Scroll down this page to read about current and past exhibitions.
Plan your visit to see any of the current exhibitions by viewing location, transport, and facilities information here.
Annual Easter Open Art Competition
26th March – 3rd April, 2016
The annual Easter Exhibition showing works by many artists from the North West of Ireland will run from Saturday 26th March until Sunday 2nd April 2016. The opening will be held on the evening of Friday 25th March at 7pm.
Trinity’s ‘College Gallery’: The Swing of the Sixties
4th July – 27th September 2015
The Glebe Gallery is delighted to present a special selection of 20th century works from The Trinity College Dublin Art Collections. Originally conceived by Lismore Castle Arts with invited curator and Trinity alumnus Richard Wood, the exhibition features key Irish and international pieces by Josef Albers, Karel Appel, Carlos Cruz-Diez, Patrick Collins, Barrie Cooke, Micheal Farrell, Robert Indiana, Cecil King, Roy Lichtenstein, Nano Reid, Patrick Scott, William Scott, Peter Sedgley, and Victor Vasarely, accompanied by a portrait of George Dawson by Mick O’Dea.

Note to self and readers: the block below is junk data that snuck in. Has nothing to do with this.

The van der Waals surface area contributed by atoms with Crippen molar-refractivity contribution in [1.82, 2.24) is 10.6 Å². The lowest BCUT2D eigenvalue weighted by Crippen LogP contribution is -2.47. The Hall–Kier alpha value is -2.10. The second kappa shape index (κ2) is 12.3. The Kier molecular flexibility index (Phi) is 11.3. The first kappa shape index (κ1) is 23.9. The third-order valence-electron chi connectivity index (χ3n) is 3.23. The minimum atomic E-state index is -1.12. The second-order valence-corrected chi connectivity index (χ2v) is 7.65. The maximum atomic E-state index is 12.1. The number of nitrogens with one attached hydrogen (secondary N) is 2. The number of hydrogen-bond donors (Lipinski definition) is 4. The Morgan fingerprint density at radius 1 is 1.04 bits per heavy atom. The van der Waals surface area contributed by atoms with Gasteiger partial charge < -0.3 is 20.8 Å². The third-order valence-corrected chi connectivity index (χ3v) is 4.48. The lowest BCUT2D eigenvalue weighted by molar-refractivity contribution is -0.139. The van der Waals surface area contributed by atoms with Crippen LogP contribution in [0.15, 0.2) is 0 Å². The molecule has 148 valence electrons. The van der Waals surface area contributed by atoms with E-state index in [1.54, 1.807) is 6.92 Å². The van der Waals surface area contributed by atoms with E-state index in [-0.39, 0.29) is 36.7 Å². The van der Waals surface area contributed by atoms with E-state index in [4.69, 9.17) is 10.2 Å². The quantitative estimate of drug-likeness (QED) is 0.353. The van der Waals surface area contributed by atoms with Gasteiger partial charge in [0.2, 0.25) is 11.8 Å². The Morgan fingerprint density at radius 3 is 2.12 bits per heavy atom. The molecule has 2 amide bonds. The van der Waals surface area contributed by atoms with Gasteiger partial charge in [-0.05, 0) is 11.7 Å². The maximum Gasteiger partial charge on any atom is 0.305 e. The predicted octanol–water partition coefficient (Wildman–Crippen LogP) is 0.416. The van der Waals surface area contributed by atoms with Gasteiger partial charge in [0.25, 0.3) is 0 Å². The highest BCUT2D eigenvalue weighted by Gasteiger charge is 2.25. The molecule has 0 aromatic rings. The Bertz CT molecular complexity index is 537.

Hunter: An exhibition by Sarah Lewtas
28th May – 28th June 2015
Sarah Lewtas has lived and worked in Co Donegal for over thirty years and has previously contributed to a number of exhibitions here at the Glebe Gallery. This is her first solo exhibition in this gallery and includes work produced over a period of years and in a variety of media – from drawing to video and from books bound in crow’s wings to sewn and quilted installations.
For further information you can download the exhibition catalogue here.
To visit Sarah’s website click here.
An Exhibition of Ceramics by Con Lynch
7th September – 28th September 2014
Con Lynch is a Sligo-based ceramicist. The pots in this exhibition are all recent works. They are made from clays and glazes Con collected in the North West of Ireland. The show is intensely beautiful.
Many of the pots are Raku fired. The term Raku, in Japanese, means ‘enjoyment’, ‘satisfaction’, or ‘comfort’. The word refers to a type of ware and also to an entire process and belief. It originated in the sixteenth century during the construction of a palace in Kyoto called Jurakudai. Before the mid-twentieth century American potters, working in Japan, had become familiar with the process of Raku firing and, on returning home, began experimenting with the fast firing and cooling. From these experiments grew the practice of contempory Raku.